Bookmark and Share

Thursday, December 29, 2005

Congress Failed Before the Levees Did

My wife and I spent a couple days after Christmas surveying the destruction in New Orleans. It broke her heart to see it.

TV does not show you the real devastation - it reminded me of World War II scenes of destroyed cities.

For blocks the homes are wrecked. Not a soul can be seen for miles. One or two diehards are trying, but they are doing it in toxic laden ghost suburbs like Chalmette. The photo was taken at the levee break in the Lakeview subdivision. On the left is where they are repairing one of the breaks.

The houses are filled with mold. Now they stand like dry timber on soil contaminated by chemicals that poured in with the flood waters.

At one levee I found out from the repair crew that there was not one break, but seven.

Legislation authorizing levee upgrades have sat in Congress, ignored, for YEARS. Once again, the lack of foresight by our leadership has resulted in billions in losses. Had the levees not failed, New Orleans would not have flooded - it has lost 80% of its population. It will cost FEMA billions without addressing the levee problem. I saw little construction or clean up activity. You would think that our billions of tax payer dollars would result in a little more organized activity on the ground.

Why does this concern District 22? Because DeLay was Majority Leader and could have acted on it before disaster struck. New Orleans is critical to America because it is the terminal for offshore oil from the Gulf of Mexico that drives America. It is a major coffee and sugar import port. The Mississippi River is our main north-south river of commerce moving grain from the Midwest. New Orleans is the southern terminal. If it didn't exist, we would have had to create it because of its strategic importance to our national economy.

Keep in mind that Mr. DeLay has been sitting in office for over 20 years with the power to protect the Gulf Coast yet he failed to pass the necessary legislation. Texas, while hard hit by Rita, was spared a major hit to Galveston. Maybe next time we won't be so lucky. As long as DeLay is in power, we certainly won't be more prepared.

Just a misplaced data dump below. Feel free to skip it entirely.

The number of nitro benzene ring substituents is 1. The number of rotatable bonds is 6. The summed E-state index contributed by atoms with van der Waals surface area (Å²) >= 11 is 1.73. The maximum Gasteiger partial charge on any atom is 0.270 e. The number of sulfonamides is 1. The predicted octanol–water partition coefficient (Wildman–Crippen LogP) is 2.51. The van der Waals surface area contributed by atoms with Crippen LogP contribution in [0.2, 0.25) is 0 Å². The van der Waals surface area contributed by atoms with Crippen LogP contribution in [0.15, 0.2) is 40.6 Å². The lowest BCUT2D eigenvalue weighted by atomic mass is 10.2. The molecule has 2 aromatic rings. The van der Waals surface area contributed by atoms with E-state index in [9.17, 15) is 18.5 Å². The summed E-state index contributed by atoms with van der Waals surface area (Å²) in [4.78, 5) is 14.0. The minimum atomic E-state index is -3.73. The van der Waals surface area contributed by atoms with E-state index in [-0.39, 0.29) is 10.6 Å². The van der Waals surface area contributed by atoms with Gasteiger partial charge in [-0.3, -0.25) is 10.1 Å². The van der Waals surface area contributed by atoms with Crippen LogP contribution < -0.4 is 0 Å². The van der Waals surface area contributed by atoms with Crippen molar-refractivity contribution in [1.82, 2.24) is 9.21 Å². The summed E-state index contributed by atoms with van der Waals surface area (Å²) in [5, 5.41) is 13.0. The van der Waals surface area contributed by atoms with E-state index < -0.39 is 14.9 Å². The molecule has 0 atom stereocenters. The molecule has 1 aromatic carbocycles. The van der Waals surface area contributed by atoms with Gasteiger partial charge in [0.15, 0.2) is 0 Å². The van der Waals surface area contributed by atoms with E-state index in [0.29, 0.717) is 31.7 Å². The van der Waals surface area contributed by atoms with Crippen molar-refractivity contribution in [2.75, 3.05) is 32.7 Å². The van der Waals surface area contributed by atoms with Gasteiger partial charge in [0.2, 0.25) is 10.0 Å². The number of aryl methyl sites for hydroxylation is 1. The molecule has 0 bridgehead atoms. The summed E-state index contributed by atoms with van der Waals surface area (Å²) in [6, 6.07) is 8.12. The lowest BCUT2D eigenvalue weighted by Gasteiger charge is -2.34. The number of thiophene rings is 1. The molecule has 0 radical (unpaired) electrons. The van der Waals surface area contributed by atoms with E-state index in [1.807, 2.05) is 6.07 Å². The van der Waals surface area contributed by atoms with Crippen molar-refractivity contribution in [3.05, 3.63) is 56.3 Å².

I ordered a half Muffaleta at the Napoleon restaurant. The waiter returned and said they only had gumbo and one quarter Muffaleta left- supplies are still sporadic in the region. I took it and was grateful to have a taste of the city I love so much.

Wednesday, December 21, 2005

DeLay's Struggle for signatures

News reports that Mr. DeLay filed by submitting “nearly 1000” signatures in lieu of paying the filing fee. Their spin: “"We wanted to show people the kind of support we have," DeLay said.

I watched DeLay’s people hit on people for signatures at events all summer – and all they came up with is 1,000? In 2002, I filed 750 names for the GOP ballot – I started in mid-December and got them in two weeks!

Then, to please DeLay, the party removed me from the 2002 GOP ballot, claiming I did not have the required 500. I had to stop campaigning and go to court to get back on. I spent the campaign season in limbo. We won the case and I was reinstated. By then the primary season was nearly over. So the 20% of the vote I got in 2002 was without benefit of campaigning or a mail out.

As I watched DeLay’s people circulating the petition, I saw few people signing. When I was asking people for signatures, I was getting 9 signatures for every 10 requests. Even my volunteers were getting over 50%. If DeLay had the same success rate he would have turned in over 10,000 signatures not less than 1000!

Bottom line: DeLay’s “strength” in the GOP is not as strong as the spin.

Saturday, December 17, 2005

2006 Campaign Official

On December 9, 2005, I filed for District 22's GOP primary to once again challenge Tom DeLay, who now is under indictment. There is talk of more charges coming out of a federal probe of Mr. Abramoff. Anything is possible.

The US Supreme Court has decided to hear the Texas redistricting case. If it throws it out, this primary could be void and we could end up having to do this all over again in a special election.

That means chaos on the GOP side. You could have DeLay convicted, a special election, and a dozen GOP candidates splitting up the vote versus one Democrat (Nick Lampson).

2006 promises to be a wild ride. My focus is on issues of concern to the people in District 22. It always has been. My prior campaigns made Mr. DeLay focus more on his district. I have seen three (3) different boundary configurations, and run in each.

That could come in handy if we end up on a Special Election in a new district - where my 5 years of name recognition counts.

We are calling this campaign "Operation Restore Honor." Why? It is evident that we need more, not less, ethics in Washington. We need a return to "Fjiscal Fjitness" to put it another way.